Tonight, Sir James Munby (who recently stepped down as the most senior family judge in England and Wales) is chairing a debate hosted by The Times and organised with the Marriage Foundation to look at divorce reform. Obviously, no-fault divorce will be on the table however as Sir James Mundy states:
“While divorce law reform is the most pressing immediate need, there are other parts of family law where there is a need for reform.”
One of these being the
“long-recognised need to safeguard the interests of long-term unmarried couples.”
In light of this, we asked Graham Coy, a Partner from our London Chancery Lane office to join us on the blog to add the Stowe voice to the need to create some legal rights for long-term unmarried couples: one of the five reforms being called for by the Family Matters campaign.
“The Times and the Marriage Foundation in their “Family Matters” campaign have both highlighted the need for family law reform to recognise the growing numbers of people who live together but never marry and what rights they should have, if any, when their relationship breaks down.
The number of people who live together is growing significantly. Some will go on to marry, some will not.
Research undertaken by the Marriage Foundation shows that the likelihood of relationship breakdown amongst those who live together but do not marry is significantly greater than amongst those who do marry. At the same time, the number of children born to parents who are not married is also growing significantly and is approaching 50%.
Worryingly, the law, as it stands, has fallen behind this significant social change.
Many who do live together but do not marry believe that they have the same rights as if they were married. Unfortunately, this is completely wrong. There is no such thing as a common law marriage. The truth is that when a relationship between a couple who are not married or not in a civil partnership breaks down, they have few if any rights.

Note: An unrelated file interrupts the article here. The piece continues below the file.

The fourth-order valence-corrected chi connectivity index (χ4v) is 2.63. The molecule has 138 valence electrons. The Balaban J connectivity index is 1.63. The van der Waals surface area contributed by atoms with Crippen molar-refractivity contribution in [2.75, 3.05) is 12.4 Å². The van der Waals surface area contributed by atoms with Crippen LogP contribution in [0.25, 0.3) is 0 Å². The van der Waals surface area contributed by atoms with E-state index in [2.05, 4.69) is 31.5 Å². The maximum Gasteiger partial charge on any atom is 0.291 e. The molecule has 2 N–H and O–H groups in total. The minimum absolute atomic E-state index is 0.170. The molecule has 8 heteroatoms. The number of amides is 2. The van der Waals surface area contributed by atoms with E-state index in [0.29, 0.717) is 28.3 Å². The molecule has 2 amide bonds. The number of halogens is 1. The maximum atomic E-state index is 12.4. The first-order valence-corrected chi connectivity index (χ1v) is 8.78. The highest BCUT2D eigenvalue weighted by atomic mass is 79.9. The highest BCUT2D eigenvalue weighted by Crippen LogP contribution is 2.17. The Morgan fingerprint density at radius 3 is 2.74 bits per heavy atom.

- In relation to a property, unless they are a legal owner or can be treated as a legal owner, the property will not be shared between them.
- The weaker financial party has no right to claim maintenance from the other who may well be in a much stronger financial position; for example, if one has sacrificed a career to bring up a family.
- There can be no sharing of pension rights.
Successive governments have ignored the advice of the Law Commission that something needs to be done.
There are strongly held views of both sides of the argument. One point of view is that if couples decide not to marry, they impliedly accept that they will not have the protection and they will not have the rights of those who chose to marry. The opposite view is that the law needs to protect those who are left vulnerable when a relationship between a non-married couple breaks down, and especially protect the children.
The majority of specialist family lawyers, Judges, Barristers and Solicitors have long held the view that politicians and Parliament, in particular, need to act.
Recognising that there is another view, there needs to be a public debate, but having said that, legislation cannot wait much longer.”
24 September 2018